Greenbelt Voices is Greenbelt-based Transitions Theater’s first production. It comprises of more than 20 dramatic monologues telling the stories of Greenbelt residents. The show debuted at the Greenbelt Arts Center in July 2010, and this year, to celebrate Greenbelt’s 75th anniversary, the director of the show Misha R’kingsley selected nine monologues and they were performed at the New Deal Café on Sunday June 24.
Director Misha R’kingsley introduces Greenbelt Voices. She says that the show premiered in July 2010 and before that she spent a year interviewing people and collecting stories. She says that she moved to Greenbelt in 2002 and wanted to know “what made this town tick.” “I wanted to hear everything, the good, the bad, the ugly, the beautiful, and everything in between.” She interviewed more than 20 people and some also sent her stories by email. The monologues are performed by a group of actors including a few original storytellers.
Marjorie Gray tells a story titled “Rites of Passage”: “When I was a little girl, the library was a very important place for my sister and me…”
Michael Hartman’s story, titled “Gorgeous!” begins with “At the beginning of GHI, we had some crazy rules.” His monologue is about a GHI member who painted her house Georgetown pink (which is echoed here by his pink scarf). “That was quite a scandal in GHI.”
Paul Downs’s story is “The Flight of the Fruit of Looms.” It is about a 16-year-old lifeguard sneaking into the Greenbelt swimming pool on a hot summer night and his pair of black corduroy pants.
Sandra True tells about an accidental fall and its consequences in a monologue titled “The Cat, the Raccoon, and 14 Steps.”
Hopi Auerbach tells about “bringing yoga and laughter to the Greenbelt seniors” in “Laughter Yoga.” “You don’t feel pain when you are laughing.”
Sara Benavides Ambrocio’s monologue, “Pageantry is in the Genes,” is about competing in the Miss Greenbelt pageant.
John Askew tells about coaching a women’s basketball team at Springhill Lake Recreation Center in “God’s Not Gonna Move, If You Sit Down.”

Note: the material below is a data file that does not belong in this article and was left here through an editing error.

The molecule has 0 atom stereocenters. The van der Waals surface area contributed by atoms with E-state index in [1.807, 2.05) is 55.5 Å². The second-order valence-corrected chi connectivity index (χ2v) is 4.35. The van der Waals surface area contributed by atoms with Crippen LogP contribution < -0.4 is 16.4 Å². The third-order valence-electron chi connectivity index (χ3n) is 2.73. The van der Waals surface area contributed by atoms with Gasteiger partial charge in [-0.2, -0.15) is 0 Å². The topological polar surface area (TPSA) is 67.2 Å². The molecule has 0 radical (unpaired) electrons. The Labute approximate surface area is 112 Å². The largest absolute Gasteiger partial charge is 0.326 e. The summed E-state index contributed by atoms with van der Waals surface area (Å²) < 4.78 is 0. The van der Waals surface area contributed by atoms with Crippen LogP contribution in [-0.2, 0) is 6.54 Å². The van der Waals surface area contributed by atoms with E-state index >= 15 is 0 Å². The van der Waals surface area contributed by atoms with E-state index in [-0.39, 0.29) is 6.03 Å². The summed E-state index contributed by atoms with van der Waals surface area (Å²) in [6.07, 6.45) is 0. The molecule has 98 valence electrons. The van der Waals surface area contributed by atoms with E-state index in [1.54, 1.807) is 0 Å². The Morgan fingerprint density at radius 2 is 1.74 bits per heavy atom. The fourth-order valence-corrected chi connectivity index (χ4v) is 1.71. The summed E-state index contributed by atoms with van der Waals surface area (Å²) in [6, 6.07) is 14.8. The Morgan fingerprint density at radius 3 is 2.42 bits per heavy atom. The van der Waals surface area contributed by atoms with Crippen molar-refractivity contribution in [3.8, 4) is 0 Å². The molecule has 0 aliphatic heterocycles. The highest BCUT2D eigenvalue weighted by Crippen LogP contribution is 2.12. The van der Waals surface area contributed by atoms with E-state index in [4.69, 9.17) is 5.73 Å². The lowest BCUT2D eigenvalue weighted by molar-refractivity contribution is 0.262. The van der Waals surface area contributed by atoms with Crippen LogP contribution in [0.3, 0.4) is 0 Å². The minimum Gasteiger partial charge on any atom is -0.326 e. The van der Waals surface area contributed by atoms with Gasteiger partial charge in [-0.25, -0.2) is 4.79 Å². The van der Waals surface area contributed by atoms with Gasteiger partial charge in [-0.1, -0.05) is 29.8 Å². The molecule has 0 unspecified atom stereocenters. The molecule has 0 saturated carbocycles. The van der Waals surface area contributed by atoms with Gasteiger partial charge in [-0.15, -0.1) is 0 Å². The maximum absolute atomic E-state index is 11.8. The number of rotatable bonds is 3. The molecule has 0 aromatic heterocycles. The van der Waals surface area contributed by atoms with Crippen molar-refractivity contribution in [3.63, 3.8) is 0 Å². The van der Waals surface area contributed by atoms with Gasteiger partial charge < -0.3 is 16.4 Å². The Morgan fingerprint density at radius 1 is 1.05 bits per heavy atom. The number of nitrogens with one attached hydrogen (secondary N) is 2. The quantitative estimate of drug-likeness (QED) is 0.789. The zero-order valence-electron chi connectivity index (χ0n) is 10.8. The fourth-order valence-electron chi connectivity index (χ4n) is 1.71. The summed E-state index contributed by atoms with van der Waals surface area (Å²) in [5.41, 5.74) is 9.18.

In “The Godfather and the Cat,” Dirk R’kingsley tells about a Tom cat who is “a rare mix of ‘sociability’ and ‘independence.’”
Victoria True tells about “Getting Married… Twice” and she begins with “During the month that I started to date my husband, I married myself.” Her character eventually got married “again” to her real estate agent who sold her her GHI home.
Director Misha R’kingsley tells me after the show that she has a bachelor’s degree in theater arts and a master’s degree in social work and she is interested in blending these experiences. She moved to Greenbelt in 2002 and when she started Transitions Theater, she wanted to “give a shout out” to her hometown and tell its stories. So she put out advertisements in the Greenbelt News Review and the Greenbelters Yahoo email list soliciting stories from Greenbelters, and she posted notices at places like Starbucks and Safeway. She did about 22 interviews with people between the age of 17 and 92, transcribed them, and then with a group pared them down to these monologues. Greenbelt Voices debuted at Greenbelt Arts Center in July 2010. For this special remount for Greenbelt’s 75th anniversary, she chose nine monologues which are more celebratory in nature. Since Greenbelt Voices, Transitions Theater has just finished its second production titled “Divine Intervention” at the Greenbelt Arts Center and is working on a third show called “Question Normality.” Like “Greenbelt Voices,” this newest show also starts with interviews and transcriptions.